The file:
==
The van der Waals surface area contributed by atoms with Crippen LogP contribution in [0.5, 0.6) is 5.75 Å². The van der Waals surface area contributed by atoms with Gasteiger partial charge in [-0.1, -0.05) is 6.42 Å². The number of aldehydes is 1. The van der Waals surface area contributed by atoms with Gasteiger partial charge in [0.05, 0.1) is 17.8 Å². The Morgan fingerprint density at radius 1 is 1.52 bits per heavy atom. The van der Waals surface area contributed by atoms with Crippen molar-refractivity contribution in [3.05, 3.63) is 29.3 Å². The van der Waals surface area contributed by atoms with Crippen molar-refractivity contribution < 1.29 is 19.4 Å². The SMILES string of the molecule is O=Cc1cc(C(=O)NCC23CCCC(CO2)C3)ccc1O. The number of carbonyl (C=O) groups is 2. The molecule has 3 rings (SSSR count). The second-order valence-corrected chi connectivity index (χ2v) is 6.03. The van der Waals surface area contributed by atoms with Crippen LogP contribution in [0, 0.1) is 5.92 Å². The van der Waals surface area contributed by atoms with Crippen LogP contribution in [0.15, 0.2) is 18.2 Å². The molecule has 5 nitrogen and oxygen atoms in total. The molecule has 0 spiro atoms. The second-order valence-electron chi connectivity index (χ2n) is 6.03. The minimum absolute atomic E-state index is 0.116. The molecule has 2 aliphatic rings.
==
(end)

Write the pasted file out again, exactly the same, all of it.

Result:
The van der Waals surface area contributed by atoms with Crippen LogP contribution in [0.5, 0.6) is 5.75 Å². The van der Waals surface area contributed by atoms with Gasteiger partial charge in [-0.1, -0.05) is 6.42 Å². The number of aldehydes is 1. The van der Waals surface area contributed by atoms with Gasteiger partial charge in [0.05, 0.1) is 17.8 Å². The Morgan fingerprint density at radius 1 is 1.52 bits per heavy atom. The van der Waals surface area contributed by atoms with Crippen molar-refractivity contribution in [3.05, 3.63) is 29.3 Å². The van der Waals surface area contributed by atoms with Crippen molar-refractivity contribution < 1.29 is 19.4 Å². The SMILES string of the molecule is O=Cc1cc(C(=O)NCC23CCCC(CO2)C3)ccc1O. The number of carbonyl (C=O) groups is 2. The molecule has 3 rings (SSSR count). The second-order valence-corrected chi connectivity index (χ2v) is 6.03. The van der Waals surface area contributed by atoms with Crippen LogP contribution in [0, 0.1) is 5.92 Å². The van der Waals surface area contributed by atoms with Crippen LogP contribution in [0.15, 0.2) is 18.2 Å². The molecule has 5 nitrogen and oxygen atoms in total. The molecule has 0 spiro atoms. The second-order valence-electron chi connectivity index (χ2n) is 6.03. The minimum absolute atomic E-state index is 0.116. The molecule has 2 aliphatic rings.